One of the hardest things about being an expat is leaving friends and family behind. Suddenly, all of the friends I had made over a lifetime in Canada were an ocean away. The prospect of making a new circle of friends was daunting.
When we arrived in Belgium, I believed that making Belgian friends was important. I felt that to appreciate my new country, I had to see it from the Belgian perspective.
I saw that some expats only seemed to make friends with their fellow countrymen (or women) and I found this very exclusive.
It seemed that most of the expat clubs were focused around a particular country. I didn’t see the point of leaving Canada, if I was only going to befriend other Canadians in Belgium.
I’m starting to alter my opinion … somewhat.
I still believe though that having Belgian friends is important. I have great neighbours and Andrew’s co-workers have also been kind to us. I value these relationships and the insights they give me into my new home.
Last weekend, Andrew and I attended an expat party as guests. The party was for New Zealanders and we were the only Canadians in the room. I learned two valuable lessons:
First, Kiwi’s are extremely welcoming and give great parties.
But second and more importantly, I realized that other expats get IT.
This IT is a biggie. IT is why most of us are here.
IT is the desire — or in some cases the need — to travel as something more than simply a tourist. IT is the wish to experience new cultures from the inside. IT is the ability to turn your life totally upside down and inside out just to see what IT would be like.
Expats also get the downside of IT. They understand why you roll your eyes when you are questioned about your last trip to the commune. They have the same battles with unpronounceable Dutch consonants. They know how hard it is to be far from loved-ones for the holidays.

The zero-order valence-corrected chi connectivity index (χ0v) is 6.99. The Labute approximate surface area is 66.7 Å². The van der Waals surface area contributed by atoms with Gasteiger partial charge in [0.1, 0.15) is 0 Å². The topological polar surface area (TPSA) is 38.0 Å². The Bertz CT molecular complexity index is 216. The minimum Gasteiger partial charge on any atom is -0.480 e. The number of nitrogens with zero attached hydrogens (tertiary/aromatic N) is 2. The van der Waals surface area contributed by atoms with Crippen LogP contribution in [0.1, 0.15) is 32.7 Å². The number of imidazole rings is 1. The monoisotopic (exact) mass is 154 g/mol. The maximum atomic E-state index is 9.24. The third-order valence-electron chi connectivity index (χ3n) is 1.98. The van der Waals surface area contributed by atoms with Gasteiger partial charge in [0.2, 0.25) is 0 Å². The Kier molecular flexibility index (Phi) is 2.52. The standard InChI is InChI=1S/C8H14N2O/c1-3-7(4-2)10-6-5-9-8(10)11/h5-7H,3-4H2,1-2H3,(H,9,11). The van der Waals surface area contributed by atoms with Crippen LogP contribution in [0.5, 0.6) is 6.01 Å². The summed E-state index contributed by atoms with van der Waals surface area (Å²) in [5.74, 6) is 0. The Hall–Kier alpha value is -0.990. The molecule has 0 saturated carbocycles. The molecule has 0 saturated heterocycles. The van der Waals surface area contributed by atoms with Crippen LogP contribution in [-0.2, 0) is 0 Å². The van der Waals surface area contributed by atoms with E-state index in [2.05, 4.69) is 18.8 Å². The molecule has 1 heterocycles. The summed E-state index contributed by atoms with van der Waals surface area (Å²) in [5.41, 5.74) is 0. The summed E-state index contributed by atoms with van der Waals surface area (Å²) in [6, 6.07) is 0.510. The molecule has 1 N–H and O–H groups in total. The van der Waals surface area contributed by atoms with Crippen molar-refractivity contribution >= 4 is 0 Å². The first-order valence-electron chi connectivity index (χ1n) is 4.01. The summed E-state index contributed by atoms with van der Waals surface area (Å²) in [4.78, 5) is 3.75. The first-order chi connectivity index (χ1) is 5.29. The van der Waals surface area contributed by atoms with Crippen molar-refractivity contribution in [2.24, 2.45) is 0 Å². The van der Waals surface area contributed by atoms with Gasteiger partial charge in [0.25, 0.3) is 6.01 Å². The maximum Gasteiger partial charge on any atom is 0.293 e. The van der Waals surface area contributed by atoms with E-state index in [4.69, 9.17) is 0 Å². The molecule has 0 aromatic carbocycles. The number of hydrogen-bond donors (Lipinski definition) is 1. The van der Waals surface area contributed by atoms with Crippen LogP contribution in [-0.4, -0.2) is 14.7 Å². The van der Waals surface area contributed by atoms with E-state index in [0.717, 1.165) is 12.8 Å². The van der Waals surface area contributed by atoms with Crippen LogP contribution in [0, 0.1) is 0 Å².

It is next to impossible to explain IT to non-expats. The folks from home usually nod and smile and continue thinking that you are on an extended holiday. While your new neighbours believe that your home country must have been very inhospitable.
Oh sure, there are expats who still want everything to be like their home country and will only shop in familiar stores and will never learn a new language. I think these people are in the minority and will not remain expats for long.
I now believe that successful expats are a rare and special breed of people. We have to be strong to give up everything that is familiar and start over again.
We have to be extremely open-minded to be successful at adapting to new ways of life. We have days when we miss familiarity, but we still try to find joy in the unexpected (or at least learn to laugh about it later).
By maintaining friendships with Belgians, Canadians and expats from around the world, I am constantly exposed to new perspectives and ideas, not to mention new foods and new travel destinations.
Being an expat — particularly in a city like Brussels — gives me the unique opportunity to meet and interact with people literally from all over the world.
To limit myself to being friends with people from only one country — be it my new or old homeland — is to exclude myself from amazing new experiences.
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